• Good thinking about the inharmonicity part – but actually the argument doesn't quite work out, because thinner bass strings would need to be driven to higher amplitudes where the oscillation becomes nonlinear, giving you effectively more inharmonicity (and even the fundamental doesn't stay consistent). With fat strings you can keep the amplitude low and still have plenty of output, also you can (palm mute etc.) better concentrate the energy into a few lower harmonics, where inharmonicity doesn't come very much into effect yet. Most harmonics you hear in the end are from distortion itself. Aug 25 '14 at 11:32

As Meaningful says, there is no "best"

  • Some have longer resistance to rusting
  • Some are tougher and less likely to snap (but may be more likely to wear your frets down)
  • Some hold their tone longer

Just get a common name set of strings and use them. If you want heavy distortion sounds, you should focus on the distortion pedal you want. Along with a good pre-amp, you can get a really heavy sound.

I have been gigging for 26 years or thereabouts and basically use Ernie Balls, D'Addarios and Elixirs. I have tried various others (most notably some fluorescent orange strings - but they were terrible) and none offer anything noticeably different. I do use a fair amount of technology around the distortion and amplification of my sound though (links in my profile if you want to hear)

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    Nobody is going to suggest something that is better for metal, rather than clean... I mean come on!!! I think my question was pretty clear!
    – GeekyDewd
    Mar 21 '14 at 22:44

If your strings are indeed nylon, you'll get very little sound through the amp., let alone distortion. There is no noticeable hum with single coil pups on Fender/Squier Strats. To get the sort of sound you are after,this probably isn't the guitar you need.One with humbuckers will give a fatter sound. Yes, use a distortion pedal, but the sound will be better with , say, a Les Paul type guitar.

The strings will make only a little difference to your sound, it's far more important to find strings that suit you - and your guitar.Some like really heavy and some hate them. Me included ! If you're riffing a lot, heavy bottoms may help a little, but come to soloing, and you may well need lighter gauge , especially on the top 3 or 4.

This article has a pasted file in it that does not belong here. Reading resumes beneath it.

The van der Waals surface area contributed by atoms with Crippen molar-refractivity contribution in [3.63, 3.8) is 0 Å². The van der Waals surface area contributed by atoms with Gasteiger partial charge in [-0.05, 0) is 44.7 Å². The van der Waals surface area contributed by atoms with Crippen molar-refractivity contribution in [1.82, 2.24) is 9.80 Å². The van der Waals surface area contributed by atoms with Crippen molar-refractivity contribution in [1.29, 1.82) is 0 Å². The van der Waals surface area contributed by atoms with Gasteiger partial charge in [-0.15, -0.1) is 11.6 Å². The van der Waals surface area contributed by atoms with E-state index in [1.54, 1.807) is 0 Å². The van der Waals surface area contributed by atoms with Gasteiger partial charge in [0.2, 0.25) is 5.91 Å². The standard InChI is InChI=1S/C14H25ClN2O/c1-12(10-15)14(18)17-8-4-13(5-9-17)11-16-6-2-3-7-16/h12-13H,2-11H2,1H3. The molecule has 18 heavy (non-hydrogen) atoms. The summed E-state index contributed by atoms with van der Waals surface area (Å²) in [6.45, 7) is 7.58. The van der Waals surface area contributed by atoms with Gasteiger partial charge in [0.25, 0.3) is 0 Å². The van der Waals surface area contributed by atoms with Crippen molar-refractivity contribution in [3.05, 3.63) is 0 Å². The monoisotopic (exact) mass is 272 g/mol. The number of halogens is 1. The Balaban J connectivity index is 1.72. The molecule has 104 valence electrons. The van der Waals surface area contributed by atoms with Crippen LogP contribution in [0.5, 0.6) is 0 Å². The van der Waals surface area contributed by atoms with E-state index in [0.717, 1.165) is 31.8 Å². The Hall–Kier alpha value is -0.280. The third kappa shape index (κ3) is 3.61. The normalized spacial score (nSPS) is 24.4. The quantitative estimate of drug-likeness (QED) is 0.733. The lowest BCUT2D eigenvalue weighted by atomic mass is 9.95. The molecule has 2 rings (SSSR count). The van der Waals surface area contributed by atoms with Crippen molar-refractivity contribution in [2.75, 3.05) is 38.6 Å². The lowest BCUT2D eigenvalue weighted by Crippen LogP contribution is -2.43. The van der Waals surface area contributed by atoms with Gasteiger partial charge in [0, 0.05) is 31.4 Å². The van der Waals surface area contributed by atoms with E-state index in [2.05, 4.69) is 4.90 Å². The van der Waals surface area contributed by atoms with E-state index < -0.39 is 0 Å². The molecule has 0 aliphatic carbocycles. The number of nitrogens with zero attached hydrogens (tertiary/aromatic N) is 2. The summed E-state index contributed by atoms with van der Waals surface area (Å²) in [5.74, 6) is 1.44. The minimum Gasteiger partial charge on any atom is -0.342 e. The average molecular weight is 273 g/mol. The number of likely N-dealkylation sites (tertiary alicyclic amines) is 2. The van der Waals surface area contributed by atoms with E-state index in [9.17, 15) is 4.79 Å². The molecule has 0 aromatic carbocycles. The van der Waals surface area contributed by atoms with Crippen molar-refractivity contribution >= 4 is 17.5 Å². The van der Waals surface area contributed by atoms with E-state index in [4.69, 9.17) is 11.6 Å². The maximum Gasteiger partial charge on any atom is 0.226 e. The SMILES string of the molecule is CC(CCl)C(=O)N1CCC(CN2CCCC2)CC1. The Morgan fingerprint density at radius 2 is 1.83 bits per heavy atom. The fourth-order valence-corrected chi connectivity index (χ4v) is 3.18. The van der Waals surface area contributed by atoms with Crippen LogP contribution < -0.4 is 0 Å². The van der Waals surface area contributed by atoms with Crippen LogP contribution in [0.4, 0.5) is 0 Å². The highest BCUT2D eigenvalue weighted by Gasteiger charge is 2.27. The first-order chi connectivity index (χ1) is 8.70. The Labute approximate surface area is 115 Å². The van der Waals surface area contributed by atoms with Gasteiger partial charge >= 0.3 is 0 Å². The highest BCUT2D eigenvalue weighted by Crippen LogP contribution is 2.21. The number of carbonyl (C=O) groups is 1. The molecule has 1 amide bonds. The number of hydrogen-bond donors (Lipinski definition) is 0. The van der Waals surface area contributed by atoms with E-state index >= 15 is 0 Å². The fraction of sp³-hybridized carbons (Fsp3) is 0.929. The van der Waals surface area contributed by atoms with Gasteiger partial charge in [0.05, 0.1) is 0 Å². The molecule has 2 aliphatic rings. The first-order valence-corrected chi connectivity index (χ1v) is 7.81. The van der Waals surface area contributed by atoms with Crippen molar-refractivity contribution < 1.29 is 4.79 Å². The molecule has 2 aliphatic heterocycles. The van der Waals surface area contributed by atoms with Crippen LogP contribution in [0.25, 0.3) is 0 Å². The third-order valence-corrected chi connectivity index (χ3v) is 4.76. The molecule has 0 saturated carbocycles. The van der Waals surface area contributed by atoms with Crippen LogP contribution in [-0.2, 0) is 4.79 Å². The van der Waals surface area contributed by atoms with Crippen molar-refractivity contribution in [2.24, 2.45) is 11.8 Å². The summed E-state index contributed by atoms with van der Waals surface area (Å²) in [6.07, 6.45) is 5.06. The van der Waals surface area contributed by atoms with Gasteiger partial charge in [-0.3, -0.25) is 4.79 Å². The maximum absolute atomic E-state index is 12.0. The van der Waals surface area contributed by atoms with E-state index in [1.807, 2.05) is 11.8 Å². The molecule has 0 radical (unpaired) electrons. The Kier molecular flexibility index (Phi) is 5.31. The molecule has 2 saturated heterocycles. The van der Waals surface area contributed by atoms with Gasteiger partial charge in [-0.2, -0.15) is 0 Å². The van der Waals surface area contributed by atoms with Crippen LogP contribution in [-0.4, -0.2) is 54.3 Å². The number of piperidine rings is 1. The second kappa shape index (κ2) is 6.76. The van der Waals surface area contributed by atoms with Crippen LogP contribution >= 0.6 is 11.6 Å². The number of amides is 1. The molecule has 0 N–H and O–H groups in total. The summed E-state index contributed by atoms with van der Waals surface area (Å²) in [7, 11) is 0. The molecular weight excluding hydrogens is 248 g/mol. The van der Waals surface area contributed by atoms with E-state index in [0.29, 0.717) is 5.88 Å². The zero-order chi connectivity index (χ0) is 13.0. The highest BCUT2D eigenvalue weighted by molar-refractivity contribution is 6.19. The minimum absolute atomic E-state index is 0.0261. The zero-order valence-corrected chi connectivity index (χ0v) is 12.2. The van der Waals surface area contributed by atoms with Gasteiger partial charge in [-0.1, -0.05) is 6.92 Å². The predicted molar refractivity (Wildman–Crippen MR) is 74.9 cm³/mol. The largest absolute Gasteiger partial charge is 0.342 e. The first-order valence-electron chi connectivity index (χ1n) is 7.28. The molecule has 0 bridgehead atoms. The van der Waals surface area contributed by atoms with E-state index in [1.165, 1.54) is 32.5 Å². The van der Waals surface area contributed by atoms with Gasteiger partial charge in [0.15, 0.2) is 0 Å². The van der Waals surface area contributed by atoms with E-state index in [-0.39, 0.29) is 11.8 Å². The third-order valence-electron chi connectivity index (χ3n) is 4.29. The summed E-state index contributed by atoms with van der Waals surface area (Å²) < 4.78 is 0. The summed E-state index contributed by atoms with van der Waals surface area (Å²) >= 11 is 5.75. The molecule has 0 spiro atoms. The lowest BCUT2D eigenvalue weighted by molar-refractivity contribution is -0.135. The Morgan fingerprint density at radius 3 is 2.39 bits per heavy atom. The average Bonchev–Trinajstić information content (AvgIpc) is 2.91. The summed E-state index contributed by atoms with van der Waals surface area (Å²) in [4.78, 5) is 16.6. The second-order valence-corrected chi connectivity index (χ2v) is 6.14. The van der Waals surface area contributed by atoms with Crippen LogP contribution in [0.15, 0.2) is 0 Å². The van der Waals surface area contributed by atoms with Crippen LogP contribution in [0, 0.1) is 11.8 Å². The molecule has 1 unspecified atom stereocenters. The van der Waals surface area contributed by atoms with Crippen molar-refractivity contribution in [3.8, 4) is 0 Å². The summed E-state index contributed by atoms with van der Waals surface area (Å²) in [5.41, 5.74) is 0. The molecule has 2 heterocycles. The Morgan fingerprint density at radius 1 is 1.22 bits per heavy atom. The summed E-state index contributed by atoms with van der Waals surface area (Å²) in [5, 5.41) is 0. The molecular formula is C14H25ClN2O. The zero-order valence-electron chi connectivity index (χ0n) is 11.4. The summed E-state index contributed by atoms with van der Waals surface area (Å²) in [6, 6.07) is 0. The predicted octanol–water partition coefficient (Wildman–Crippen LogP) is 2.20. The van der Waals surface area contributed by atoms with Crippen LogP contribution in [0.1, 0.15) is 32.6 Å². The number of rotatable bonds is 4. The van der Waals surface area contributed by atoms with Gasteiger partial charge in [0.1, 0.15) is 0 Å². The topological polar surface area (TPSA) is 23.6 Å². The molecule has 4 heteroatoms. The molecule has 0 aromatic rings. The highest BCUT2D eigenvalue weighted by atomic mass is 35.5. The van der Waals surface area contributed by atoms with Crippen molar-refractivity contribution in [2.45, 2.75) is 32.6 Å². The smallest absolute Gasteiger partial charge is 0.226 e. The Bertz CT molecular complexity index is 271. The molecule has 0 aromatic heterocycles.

If you're trying to play full chords with lots of distortion, you will realise that actually it sounds not that good. Overdrive accentuates the harmonics of each string played, and on full chords, they clash with each other to make an awful sound.

Get used to the guitar, try different gauge strings for a month at a time, and when you find some you like, then start to look at the sound with a more experienced eye.By then, you may be considering that the present guitar isn't what you needed anyway. Buy a different one, and start all over again. When you have a good valve amp that can be overdriven, or even a half decent tranny amp, you'll get good sounds without using the pedal, although using it as well will give you lots of differing distortion.


To actually answer your question, which is "Best strings for heavy metal (I love distortion)?", most metal bands use higher gauge strings across all the brands, i.e. .10 gauge and above, its not so much about the brand.

Hybrid gauges are also popular. This is where the "lower strings" (tone wise, E, A, D), are thicker than they would usually be for a matching set.

See how Alexi uses a set with .10 on the high e, but .56 on the low e compared to Synyster Gates: http://www.uberproaudio.com/who-plays-what/210-children-of-bodom-alexi-laihos-guitar-gear-rig-and-equipment - Alexi now has his own Signature DR electric strings with his picture on the box, 10-56 gauge.

http://www.uberproaudio.com/who-plays-what/188-avenged-sevenfold-synyster-gates-guitar-gear-rig-and-equipment - Ernie Ball strings, gauged .010-.052. ('skinny top, heavy bottom' strings)

Alexi is using a hybrid gauge, meant to give more weight to the heavy riffing on the E,A,D strings.


Just go with a standard set. You will not be able to hear the difference with too much distortion I believe. Just pick a standard set of .009 to .042 since that is easy to handle... It's all about personal preferences. Don't pick strings because they should sound better. Pick them because you personally think they sound better and most importantly, they feel right! The feeling is the number 1 concern in my humble opinion. If you can't bend a .010 string, but you want fat sound and therefore you pick a standard .011 set, that's completely wrong...


I will say that i know zero about strings, but I do know about density vs. mass, and i am 100% sure the trick is behind the difference between those two. something tells me more density is going to be chunkier while less density will be brighter.

  • Kevin, unlike an online discussion forum, here we require posts to be an answer to the question. Please read How to Answer for some guidance.
    – Doktor Mayhem
    May 6 '17 at 9:48
  • Since you "know zero about strings", you may not realize that there are different alloys used in acoustic strings that affect acoustic tone, and that there are different alloys used in electric strings that affect both acoustic tone and electric tone; or that wound strings may be wound on either round or hexagonal cores; or that strings may be roundwound, flatwound, or groundwound. All of these things affect tone, some quite significantly, and apart from string gauges.
    – ex nihilo
    May 6 '17 at 9:51